Now that we’ve returned to his grandfather’s influence, let’s go back, and fill in a few blanks.
Jason Eskridge grew up in nearby Rockwood, Tenn., playing linebacker and runningback at Rockwood High School well enough to earn the District Player of the Year award as a senior. He also earned honorable mention McDonald’s All-America recognition.
For that gridiron prowess, Golden Eagle coach Jim Ragland offered Eskridge a scholarship. In 1992, he spent a redshirt season, then played four years, working directly under linebackers coach Mike Hennigan.
“I chose Tech for two reasons,” Eskridge recalled. “I was offered a football scholarship, and that was a big part of it. Also, anyone will tell you that Tech is one of the best engineering schools in the country. To be that close to home and get to attend a school of that quality. It was all positive.”
Of all the games in his memory, a trip to play at Marshall University in 1995 stands out.
“Chad Penington (now the quarterback with the Miami Dolphins) was the quarterback, and I tackled him,” Eskridge recalls.
Closing his football career, Eskridge embarked upon a career with NASA, putting his mechanical engineering B.S. degree to work.
“That’s pretty much where my head was, career-wise,” Eskridge said. “As a kid, I was always intrigued with how things worked, what made things go and not go, so all throughout my years growing up, I had kind of ‘nerdy’ curiosity for how things worked.”
While at NASA working as a contract engineer, Eskridge made numerous visits to Nashville and was in the midst of the music scene.
“I spent lot of time in Nashville, hanging out with friends and looking at other ventures in life,” he says. “I started meeting people, I sang in a couple of weddings, and there were other random occurrences that put me in contact with some music folks. I started forging relationships with people who encouraged me to try music. I've always wrote songs, and I fooled around with the guitar, and I thought I’d give it a chance.”
He stayed in Huntsville less than two years.
“I pretty much centered my move to Nashville around music,” he says.
In the next two years, Jason met Elizabeth Piedmonte. A native of upstate New York, she was attending college in Nashville, and in 2001 they were married. The couple has a daughter and a son.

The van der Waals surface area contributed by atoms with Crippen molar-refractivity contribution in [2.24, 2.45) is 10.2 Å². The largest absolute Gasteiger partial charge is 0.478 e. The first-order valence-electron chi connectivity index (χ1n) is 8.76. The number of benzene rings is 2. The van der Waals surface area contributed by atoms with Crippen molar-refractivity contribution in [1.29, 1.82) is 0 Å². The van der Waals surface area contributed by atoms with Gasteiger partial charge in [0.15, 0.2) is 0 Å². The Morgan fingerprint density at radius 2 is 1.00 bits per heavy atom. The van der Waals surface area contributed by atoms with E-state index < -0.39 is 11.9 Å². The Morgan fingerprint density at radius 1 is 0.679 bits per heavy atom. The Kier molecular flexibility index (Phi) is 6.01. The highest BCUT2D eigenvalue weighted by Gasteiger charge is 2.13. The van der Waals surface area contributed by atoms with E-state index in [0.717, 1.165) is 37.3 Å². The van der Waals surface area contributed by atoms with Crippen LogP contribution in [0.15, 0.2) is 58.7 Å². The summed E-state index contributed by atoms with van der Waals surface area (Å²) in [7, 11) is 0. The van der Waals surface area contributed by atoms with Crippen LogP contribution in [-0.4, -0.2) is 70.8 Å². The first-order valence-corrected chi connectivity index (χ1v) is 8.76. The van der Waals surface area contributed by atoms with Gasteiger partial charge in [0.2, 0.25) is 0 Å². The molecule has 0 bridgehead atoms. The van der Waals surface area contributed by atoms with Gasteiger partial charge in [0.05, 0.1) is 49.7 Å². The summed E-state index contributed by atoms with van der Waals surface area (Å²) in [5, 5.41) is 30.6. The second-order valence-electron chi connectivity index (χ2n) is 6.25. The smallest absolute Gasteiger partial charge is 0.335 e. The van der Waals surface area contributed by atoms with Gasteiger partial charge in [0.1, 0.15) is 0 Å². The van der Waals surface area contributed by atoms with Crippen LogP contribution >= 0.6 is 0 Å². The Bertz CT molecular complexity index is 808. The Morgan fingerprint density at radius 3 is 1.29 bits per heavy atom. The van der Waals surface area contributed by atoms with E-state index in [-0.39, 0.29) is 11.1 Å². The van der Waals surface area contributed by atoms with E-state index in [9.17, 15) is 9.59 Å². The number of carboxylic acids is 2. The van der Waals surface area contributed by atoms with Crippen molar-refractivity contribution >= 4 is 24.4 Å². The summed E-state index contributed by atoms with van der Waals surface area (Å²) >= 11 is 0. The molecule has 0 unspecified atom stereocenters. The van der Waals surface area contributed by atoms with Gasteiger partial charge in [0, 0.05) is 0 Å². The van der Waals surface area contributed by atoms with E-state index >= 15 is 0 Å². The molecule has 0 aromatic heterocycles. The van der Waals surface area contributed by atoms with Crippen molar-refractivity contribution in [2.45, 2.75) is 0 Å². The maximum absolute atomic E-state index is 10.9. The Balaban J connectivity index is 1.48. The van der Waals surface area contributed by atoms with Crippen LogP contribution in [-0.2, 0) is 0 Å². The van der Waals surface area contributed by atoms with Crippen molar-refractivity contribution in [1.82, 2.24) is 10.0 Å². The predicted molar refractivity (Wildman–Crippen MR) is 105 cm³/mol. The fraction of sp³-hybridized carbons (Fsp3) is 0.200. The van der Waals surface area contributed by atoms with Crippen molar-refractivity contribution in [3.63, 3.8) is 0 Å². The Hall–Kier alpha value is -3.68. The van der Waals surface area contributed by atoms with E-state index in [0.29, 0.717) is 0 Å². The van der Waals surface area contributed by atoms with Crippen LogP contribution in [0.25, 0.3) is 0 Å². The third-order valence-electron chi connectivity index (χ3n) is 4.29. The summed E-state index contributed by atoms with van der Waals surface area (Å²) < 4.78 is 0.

Today, Jason manages his own career, but admits he has a couple of folks who look out for him, serving as sounding boards for things he want to do.
Primary among them are the producing duo of Shannon Sanders and Drew Ramsey.
“They hired me to sing on Jonny’s record, which led to my traveling with him. They were instrumental with that, and they’ve helped me with my own projects.
He has also assembled his own band.
“In the years I’ve been here in Nashville, whether it be through sessions or other interaction, I’ve become friends with tons of musicians,” he explains. “I’ve forged relationships with the folks I work with. They are some of the best in the world to work with. They play my music with passion and love, and they’re also good people to be around.”
Jason has released three CDs, all independent releases which he recorded himself. He sells them at his shows, and they are all available on his website or on ITunes.
In 2002, he released a live recording of music that he played at a camp in Missouri. In 2006, he released a six-song Christmas CD. Last year, he released a six-song extended play CD.
“I think the biggest challenge for me has been having to regularly recreate myself and stay new and fresh while at the same staying true to the things I desire to be as an artist,” he says.
For more information, check out his website at jasoneskridge.com.
Written by Rob Schabert
This story was first published in VISIONS magazine
Note: Jason will present a holiday concert Thursday night at the Douglas Corner Cafe in Nashville, beginning at 8 p.m.